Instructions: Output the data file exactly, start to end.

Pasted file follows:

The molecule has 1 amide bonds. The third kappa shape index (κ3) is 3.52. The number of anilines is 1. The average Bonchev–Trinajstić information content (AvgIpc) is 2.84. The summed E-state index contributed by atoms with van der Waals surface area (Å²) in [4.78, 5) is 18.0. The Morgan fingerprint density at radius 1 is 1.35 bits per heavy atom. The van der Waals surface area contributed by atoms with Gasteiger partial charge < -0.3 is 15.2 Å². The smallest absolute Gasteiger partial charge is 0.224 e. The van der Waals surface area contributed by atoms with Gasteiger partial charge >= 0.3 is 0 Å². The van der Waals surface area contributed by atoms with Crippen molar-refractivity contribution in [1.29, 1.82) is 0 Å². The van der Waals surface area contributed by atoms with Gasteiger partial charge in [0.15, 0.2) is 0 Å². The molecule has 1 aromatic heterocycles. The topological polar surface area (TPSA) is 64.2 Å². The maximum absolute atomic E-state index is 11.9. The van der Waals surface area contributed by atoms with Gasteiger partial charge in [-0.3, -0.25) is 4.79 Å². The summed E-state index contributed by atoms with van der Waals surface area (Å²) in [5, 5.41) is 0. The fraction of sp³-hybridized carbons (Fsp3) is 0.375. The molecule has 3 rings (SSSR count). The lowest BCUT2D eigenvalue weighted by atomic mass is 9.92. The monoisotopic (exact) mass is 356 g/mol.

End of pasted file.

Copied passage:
The molecule has 1 amide bonds. The third kappa shape index (κ3) is 3.52. The number of anilines is 1. The average Bonchev–Trinajstić information content (AvgIpc) is 2.84. The summed E-state index contributed by atoms with van der Waals surface area (Å²) in [4.78, 5) is 18.0. The Morgan fingerprint density at radius 1 is 1.35 bits per heavy atom. The van der Waals surface area contributed by atoms with Gasteiger partial charge < -0.3 is 15.2 Å². The smallest absolute Gasteiger partial charge is 0.224 e. The van der Waals surface area contributed by atoms with Gasteiger partial charge >= 0.3 is 0 Å². The van der Waals surface area contributed by atoms with Crippen molar-refractivity contribution in [1.29, 1.82) is 0 Å². The van der Waals surface area contributed by atoms with Gasteiger partial charge in [0.15, 0.2) is 0 Å². The molecule has 1 aromatic heterocycles. The topological polar surface area (TPSA) is 64.2 Å². The maximum absolute atomic E-state index is 11.9. The van der Waals surface area contributed by atoms with Gasteiger partial charge in [-0.3, -0.25) is 4.79 Å². The summed E-state index contributed by atoms with van der Waals surface area (Å²) in [5, 5.41) is 0. The fraction of sp³-hybridized carbons (Fsp3) is 0.375. The molecule has 3 rings (SSSR count). The lowest BCUT2D eigenvalue weighted by atomic mass is 9.92. The monoisotopic (exact) mass is 356 g/mol.